The beginning of this letter from First Sea Lord (professional head of the Royal Navy) Admiral H B Jackson to Jellicoe gives an insight into how some within the navy felt about their work during the war. Jackson warns Jellicoe, who is in charge of the whole fleet, to watch out for ‘staleness’ among the commanding officers and sympathises with his ‘monotonous’ work. Defensive activities were important but they could be dull and many in the navy wished for a proper naval battle, ship against ship, like the Battle of Trafalgar more than one hundred years earlier.
Jellicoe PapersJohn Rushworth Jellicoe was a navy officer who commanded The Grand Fleet during World War One. He led Allied warships against the German High Seas Fleet and was involved in high-level decision-making about naval operations. The Jellicoe Papers comprise correspondence, memoranda, reports, charts and other documents either created or used by Jellicoe during his service in the Royal Navy.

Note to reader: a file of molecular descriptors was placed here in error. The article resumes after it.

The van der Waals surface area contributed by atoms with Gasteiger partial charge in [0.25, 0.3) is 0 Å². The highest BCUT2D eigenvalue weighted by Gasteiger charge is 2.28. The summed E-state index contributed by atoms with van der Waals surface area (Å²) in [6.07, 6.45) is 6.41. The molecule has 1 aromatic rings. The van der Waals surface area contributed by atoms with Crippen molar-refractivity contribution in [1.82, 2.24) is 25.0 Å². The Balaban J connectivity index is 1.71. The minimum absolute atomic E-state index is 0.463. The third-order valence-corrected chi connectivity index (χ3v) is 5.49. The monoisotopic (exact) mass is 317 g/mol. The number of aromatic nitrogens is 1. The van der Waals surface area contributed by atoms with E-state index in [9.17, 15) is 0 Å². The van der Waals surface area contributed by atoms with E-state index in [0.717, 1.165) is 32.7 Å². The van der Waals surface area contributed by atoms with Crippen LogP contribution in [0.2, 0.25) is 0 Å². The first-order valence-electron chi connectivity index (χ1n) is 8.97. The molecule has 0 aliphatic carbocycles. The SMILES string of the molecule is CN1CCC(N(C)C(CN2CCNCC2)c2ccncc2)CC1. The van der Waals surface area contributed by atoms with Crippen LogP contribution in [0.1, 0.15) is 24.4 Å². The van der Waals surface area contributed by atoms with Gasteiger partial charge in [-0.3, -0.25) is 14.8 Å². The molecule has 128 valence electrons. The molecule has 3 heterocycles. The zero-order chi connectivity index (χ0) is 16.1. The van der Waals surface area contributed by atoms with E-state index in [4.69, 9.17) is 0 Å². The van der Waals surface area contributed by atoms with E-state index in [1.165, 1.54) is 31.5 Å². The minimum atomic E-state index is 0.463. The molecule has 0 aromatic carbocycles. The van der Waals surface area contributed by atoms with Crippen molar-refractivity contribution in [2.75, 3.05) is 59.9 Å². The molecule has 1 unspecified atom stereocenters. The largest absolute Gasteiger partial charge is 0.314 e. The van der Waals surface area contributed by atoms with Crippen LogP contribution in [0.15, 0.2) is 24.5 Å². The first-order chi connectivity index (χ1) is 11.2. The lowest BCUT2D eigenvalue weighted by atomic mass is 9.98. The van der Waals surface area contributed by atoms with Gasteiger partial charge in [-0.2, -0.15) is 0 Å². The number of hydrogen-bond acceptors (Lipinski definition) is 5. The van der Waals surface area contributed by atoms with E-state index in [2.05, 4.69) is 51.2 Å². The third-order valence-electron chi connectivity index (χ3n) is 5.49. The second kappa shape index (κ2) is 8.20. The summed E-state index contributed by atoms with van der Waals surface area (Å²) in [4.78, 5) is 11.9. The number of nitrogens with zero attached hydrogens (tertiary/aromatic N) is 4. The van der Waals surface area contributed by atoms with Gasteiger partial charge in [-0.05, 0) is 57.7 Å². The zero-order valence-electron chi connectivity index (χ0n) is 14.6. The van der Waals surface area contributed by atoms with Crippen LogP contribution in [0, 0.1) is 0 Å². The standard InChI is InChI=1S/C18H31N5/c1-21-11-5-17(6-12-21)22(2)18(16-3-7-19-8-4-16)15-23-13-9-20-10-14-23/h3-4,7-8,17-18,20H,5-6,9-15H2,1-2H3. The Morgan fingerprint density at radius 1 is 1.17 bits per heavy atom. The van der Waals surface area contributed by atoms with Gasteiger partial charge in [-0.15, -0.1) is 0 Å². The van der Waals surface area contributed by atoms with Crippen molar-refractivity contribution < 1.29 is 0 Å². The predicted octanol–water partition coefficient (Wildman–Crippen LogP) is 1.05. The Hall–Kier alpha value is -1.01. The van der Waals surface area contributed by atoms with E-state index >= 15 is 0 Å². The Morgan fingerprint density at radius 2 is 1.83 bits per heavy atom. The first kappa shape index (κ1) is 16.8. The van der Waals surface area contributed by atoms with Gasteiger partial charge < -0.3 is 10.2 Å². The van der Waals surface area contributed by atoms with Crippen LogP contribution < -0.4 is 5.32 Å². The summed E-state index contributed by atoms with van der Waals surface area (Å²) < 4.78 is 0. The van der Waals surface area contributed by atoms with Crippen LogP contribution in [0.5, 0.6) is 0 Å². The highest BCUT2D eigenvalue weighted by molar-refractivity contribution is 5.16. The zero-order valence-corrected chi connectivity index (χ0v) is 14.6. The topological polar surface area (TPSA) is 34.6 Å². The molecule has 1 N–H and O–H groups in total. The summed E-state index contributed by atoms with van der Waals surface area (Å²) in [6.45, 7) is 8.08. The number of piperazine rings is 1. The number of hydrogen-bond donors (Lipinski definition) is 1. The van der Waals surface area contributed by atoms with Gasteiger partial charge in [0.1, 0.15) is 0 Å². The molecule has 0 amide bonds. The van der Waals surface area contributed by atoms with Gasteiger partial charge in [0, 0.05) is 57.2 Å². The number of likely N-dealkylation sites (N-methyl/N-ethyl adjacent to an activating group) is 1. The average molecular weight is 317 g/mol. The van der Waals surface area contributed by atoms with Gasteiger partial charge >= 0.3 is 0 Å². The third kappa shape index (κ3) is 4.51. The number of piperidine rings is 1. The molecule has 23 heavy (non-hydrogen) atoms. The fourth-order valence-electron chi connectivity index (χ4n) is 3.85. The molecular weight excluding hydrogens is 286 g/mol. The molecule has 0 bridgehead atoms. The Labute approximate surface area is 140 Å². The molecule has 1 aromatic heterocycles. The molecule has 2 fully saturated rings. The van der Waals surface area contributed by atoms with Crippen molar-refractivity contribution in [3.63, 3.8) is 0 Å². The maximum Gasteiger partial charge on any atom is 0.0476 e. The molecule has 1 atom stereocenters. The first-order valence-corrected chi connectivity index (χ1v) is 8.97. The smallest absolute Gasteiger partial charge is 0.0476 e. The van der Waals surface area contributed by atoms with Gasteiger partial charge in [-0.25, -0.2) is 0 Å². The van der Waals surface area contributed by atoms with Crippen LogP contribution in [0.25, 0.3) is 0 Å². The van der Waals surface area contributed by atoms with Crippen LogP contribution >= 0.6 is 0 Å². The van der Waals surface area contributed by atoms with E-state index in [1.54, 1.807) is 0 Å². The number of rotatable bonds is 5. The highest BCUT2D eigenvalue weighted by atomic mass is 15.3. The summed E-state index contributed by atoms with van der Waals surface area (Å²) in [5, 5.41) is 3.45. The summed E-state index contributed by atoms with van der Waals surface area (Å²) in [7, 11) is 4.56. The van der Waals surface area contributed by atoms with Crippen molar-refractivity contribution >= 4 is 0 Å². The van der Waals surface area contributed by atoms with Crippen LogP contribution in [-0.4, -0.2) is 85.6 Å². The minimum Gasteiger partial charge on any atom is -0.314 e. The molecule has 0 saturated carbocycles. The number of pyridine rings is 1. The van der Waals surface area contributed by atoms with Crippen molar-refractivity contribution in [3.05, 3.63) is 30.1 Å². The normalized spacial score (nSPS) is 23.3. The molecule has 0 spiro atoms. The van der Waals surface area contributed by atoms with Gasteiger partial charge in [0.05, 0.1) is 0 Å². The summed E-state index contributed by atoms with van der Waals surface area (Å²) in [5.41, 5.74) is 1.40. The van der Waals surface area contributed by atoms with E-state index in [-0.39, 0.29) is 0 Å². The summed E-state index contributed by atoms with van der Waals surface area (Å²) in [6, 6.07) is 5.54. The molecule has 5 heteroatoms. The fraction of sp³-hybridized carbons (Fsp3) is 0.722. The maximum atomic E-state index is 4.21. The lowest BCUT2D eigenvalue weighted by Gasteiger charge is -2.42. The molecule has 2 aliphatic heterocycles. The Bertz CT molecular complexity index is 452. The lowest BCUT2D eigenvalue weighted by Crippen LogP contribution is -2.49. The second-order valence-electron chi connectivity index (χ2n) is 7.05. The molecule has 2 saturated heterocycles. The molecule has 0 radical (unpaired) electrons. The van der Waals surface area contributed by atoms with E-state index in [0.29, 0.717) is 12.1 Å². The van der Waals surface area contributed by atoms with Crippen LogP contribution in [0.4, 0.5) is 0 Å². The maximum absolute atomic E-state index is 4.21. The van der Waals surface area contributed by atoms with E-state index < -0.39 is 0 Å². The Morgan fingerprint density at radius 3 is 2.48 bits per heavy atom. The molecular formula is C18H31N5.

- Full title:
- JELLICOE PAPERS. Vol. XXI. Letters to Jellicoe from: Adm. Sir Henry Bradwardine Jackson, 1915-1916; Adm. Sir Charles Edward Madden, 1916-1923; Adm. Sir Lewis Bayly, 1914-1918.
- 2 July, 1915
- Letter / Manuscript
- Henry Bradwardine Jackson
- Held by:
- British Library
- © Crown Copyright and provided under an Open Government Licence.
- Add MS 49009
- Article by:
- Louise Bruton
- The war machine
In the lead-up to World War One Britain and Germany were engaged in a naval arms race. Archivist Louise Bruton examines how the war heralded a new form of naval warfare that featured dreadnoughts, submarines and trade blockades.